Vessels have to comply with a 0.1% limit on fuel sulphur content
Trade association Interferry says that ferry operators in northern Europe face a near-impossible choice in trying to meet the 2015 deadline for ultra-low sulphur emissions from bunker fuel.The association also warns that the low-sulphur legislation will prompt an environmentally damaging modal shift from short-sea to overland transport and pose severe financial implications for the overall European economy.
Under pending IMO and soon to be agreed European Union (EU) environmental requirements, vessels operating in the Baltic, North Sea and Channel Emission Control Areas (ECAs) will have to comply with a 0.1% limit on fuel sulphur content.
Interferry says it acknowledges ferry operators’ responsibility to reduce emissions and supports the move to lower sulphur limits globally by 2020 – but claims that the 2015 timescale is ‘mission impossible´ due to unsustainable cost increases. It argues that, despite the ferry industry’s efforts to develop alternative technologies and feasible alternative fuels, abatement technologies and financial support will not be available or sufficient enough to avoid a modal shift from sea to road. These alternatives are the elements in a ‘toolbox’ of technical and financial solutions proposed by the European Commission (EC).
The toolbox suggests the use of ‘clean’ LNG fuel or, for vessels that continue to run on heavy fuel oil, the use of scrubbers – exhaust gas cleaning systems. It also points operators towards EU funding initiatives and state aid. Interferry responds that these are not realistic options because:
* it is widely recognised in Europe that LNG is only an option for new vessels due to the prohibitive cost of converting existing vessels, and in any case the LNG fuel supply infrastructure is inadequate
* scrubber technology is not a ‘miracle cure’. The association notes that ferry operators are pleased to have contributed financially and operationally in developing the technology and says it is a solution that seems to be able to remove sulphur particles from the exhaust gases on some ships. However, a new Interferry feasibility study covering 108 vessels from six leading operators reveals that scrubbers would not be technically or financially viable for 60% of the existing fleet. Furthermore, trial installations among association members have shown that it will not be possible to have scrubbers in operation in time for 2015 for the other 40%
* EU funding is virtually non-applicable as it applies largely to newbuilds and new routes – a low priority among operators who have invested heavily in new tonnage in recent years, and who now face a desperate economic climate that also reduces the likelihood of state aid
“There is no financial support for existing ferries, while LNG and scrubbers are not feasible,” says Johan Roos, the association’s executive director of EU and IMO affairs. “In effect, the toolbox is completely empty.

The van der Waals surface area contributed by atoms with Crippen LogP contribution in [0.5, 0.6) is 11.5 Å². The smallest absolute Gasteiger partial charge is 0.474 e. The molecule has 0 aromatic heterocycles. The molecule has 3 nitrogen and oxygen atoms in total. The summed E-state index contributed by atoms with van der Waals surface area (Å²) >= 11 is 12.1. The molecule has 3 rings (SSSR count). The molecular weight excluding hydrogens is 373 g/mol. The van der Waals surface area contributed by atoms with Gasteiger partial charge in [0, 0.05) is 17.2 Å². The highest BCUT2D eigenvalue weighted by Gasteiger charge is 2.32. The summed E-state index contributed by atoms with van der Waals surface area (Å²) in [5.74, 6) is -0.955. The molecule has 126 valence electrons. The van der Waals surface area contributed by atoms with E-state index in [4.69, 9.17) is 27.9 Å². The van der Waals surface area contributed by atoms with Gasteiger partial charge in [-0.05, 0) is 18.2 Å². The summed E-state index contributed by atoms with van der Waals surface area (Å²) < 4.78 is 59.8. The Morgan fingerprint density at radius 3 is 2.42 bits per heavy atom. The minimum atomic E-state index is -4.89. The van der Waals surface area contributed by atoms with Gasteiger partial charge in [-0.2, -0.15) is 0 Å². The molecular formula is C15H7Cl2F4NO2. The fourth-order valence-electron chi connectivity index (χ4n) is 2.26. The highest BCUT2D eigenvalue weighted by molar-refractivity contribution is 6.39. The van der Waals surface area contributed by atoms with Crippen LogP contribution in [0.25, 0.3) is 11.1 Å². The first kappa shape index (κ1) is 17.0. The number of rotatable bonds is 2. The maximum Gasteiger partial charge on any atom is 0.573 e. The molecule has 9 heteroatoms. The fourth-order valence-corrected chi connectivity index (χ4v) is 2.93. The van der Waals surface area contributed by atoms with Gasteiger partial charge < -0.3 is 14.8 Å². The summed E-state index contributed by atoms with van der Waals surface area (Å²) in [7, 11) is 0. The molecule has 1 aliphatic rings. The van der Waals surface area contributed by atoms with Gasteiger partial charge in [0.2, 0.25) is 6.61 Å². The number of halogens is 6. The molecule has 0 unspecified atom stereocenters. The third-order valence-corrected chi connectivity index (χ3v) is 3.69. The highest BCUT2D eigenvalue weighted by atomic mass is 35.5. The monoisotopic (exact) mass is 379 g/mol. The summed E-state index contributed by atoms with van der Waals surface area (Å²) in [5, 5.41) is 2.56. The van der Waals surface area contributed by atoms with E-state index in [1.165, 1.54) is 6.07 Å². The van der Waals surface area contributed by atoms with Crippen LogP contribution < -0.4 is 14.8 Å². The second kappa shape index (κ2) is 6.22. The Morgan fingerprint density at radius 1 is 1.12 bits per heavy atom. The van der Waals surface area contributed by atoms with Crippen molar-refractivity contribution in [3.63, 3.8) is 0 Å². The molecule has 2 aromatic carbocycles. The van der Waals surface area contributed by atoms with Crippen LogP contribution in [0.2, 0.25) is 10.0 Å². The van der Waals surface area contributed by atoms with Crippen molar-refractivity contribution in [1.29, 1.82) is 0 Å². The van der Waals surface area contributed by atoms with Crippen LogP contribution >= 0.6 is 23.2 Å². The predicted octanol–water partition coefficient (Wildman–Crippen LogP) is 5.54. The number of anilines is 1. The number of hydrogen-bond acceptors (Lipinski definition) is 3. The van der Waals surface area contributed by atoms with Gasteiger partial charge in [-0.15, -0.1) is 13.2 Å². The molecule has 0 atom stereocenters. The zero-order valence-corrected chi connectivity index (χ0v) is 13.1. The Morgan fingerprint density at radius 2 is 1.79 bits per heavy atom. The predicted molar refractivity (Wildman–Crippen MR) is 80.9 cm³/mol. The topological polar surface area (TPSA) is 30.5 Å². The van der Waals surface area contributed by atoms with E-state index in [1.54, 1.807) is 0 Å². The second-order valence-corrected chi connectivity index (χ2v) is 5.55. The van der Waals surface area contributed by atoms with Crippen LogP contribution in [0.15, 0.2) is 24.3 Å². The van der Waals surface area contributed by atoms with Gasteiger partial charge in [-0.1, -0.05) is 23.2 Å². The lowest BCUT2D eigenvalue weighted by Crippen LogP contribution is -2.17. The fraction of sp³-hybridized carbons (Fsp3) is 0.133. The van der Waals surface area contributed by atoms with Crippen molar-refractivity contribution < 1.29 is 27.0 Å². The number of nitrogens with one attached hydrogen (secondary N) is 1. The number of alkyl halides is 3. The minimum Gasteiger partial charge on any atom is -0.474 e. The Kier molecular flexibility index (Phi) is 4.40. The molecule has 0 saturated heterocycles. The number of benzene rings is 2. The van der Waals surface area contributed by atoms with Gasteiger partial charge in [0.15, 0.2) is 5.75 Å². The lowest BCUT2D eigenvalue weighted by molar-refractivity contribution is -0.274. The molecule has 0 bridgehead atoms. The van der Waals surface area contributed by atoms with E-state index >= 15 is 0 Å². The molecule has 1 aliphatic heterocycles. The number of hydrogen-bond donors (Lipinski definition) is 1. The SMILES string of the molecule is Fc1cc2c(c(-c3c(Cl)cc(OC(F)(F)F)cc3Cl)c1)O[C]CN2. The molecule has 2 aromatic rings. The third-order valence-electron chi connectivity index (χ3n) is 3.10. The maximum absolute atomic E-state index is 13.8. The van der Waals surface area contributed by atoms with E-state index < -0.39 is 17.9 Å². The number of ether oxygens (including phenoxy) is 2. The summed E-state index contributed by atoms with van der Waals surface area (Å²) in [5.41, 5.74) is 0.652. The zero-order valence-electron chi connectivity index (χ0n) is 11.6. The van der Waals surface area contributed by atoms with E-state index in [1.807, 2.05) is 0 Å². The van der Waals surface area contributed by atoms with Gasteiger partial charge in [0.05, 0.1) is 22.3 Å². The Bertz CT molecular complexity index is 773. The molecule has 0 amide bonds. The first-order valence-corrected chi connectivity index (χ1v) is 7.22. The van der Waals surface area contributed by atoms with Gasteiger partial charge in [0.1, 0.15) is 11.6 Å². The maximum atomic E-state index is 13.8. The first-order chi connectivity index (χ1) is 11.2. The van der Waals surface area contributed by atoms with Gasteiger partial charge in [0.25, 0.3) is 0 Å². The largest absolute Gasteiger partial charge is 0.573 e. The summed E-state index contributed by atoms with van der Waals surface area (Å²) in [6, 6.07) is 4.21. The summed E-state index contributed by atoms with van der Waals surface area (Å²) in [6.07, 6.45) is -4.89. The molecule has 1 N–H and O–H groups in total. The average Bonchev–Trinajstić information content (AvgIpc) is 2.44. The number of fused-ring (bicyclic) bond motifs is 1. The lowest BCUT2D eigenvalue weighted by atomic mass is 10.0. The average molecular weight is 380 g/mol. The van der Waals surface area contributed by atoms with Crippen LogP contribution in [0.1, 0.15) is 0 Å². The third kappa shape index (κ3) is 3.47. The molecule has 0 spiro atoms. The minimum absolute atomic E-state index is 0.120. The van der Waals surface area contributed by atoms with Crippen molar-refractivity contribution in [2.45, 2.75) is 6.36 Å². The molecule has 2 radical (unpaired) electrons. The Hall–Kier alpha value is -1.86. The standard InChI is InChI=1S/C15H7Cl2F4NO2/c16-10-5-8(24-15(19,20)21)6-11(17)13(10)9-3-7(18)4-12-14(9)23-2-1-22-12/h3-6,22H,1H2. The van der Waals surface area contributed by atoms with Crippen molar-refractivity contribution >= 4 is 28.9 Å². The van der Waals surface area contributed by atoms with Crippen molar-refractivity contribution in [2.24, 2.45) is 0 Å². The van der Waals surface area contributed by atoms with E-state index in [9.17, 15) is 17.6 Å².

“Our only option is to use marine gas oil – technically straightforward but very costly and potentially counter-productive in environmental terms. Operators have warned that they will not be able to pass on the 70% or more fuel cost increase to customers with a choice of transport modes, which will inevitably push up to 50% of cargo off short-sea ships and back on to the road network.”
He added that, apart from cost, availability is also an issue with MGO, stressing: “At the very least, the IMO must bring forward its availability review from 2018, as mandated in MARPOL Annex VI, to 2012 or 2013. It’s also clear that the ongoing revision of the EU Directive must put provisions in place as to what should happen if low-sulphur fuel is simply not available to operators in 2015.”
Roos conducted the scrubber feasibility study among six Interferry members operating in the north European ECAs – Brittany Ferries, DFDS, Grimaldi Group, P&O Ferries, Stena Line and TT-Line.
The conclusion that more than half their existing ships could not be fitted with scrubbers was based on five critical parameters:
* Vessel age and the consequent commercial viability of making a massive technical investment
* Stability reserves taking into account the weight of scrubber units and how high up the funnel they would be fitted
* Deadweight reserves and the resulting impact on cargo capacity
* Casing – because many ferries have very limited void in the ideal funnel casing location and would therefore need special scrubber casing that reduces cargo capacity
* Whether or not Selective Catalytic Reduction (SCR) technology was already fitted to reduce NOx emissions – if so, retrofitting wet exhaust scrubbers would be more challenging as these cool gases to below 100 degreesC compared with temperatures above 400degrees C required by SCR
The detailed results are being offered to the European Maritime Safety Agency for independent audit and will also be made available to relevant authorities.
Meanwhile the EC toolbox was discussed in Helsinki on November 18 when senior personnel from Interferry members joined Roos at a special seminar organised by the Finnish Ministry of Transport & Communications and the Finnish Transport Safety Agency. Invited delegates also came from national authorities, shipowners’ associations and equipment manufacturers.
Roos reports that at the meeting, where an EC representative and various national administrators also participated, it became obvious that current funding support programmes are only allowed for new ships or new routes and not the ‘real problem’ of safeguarding existing fleets and the routes they already service – offloading millions of trucks from the European road network every year.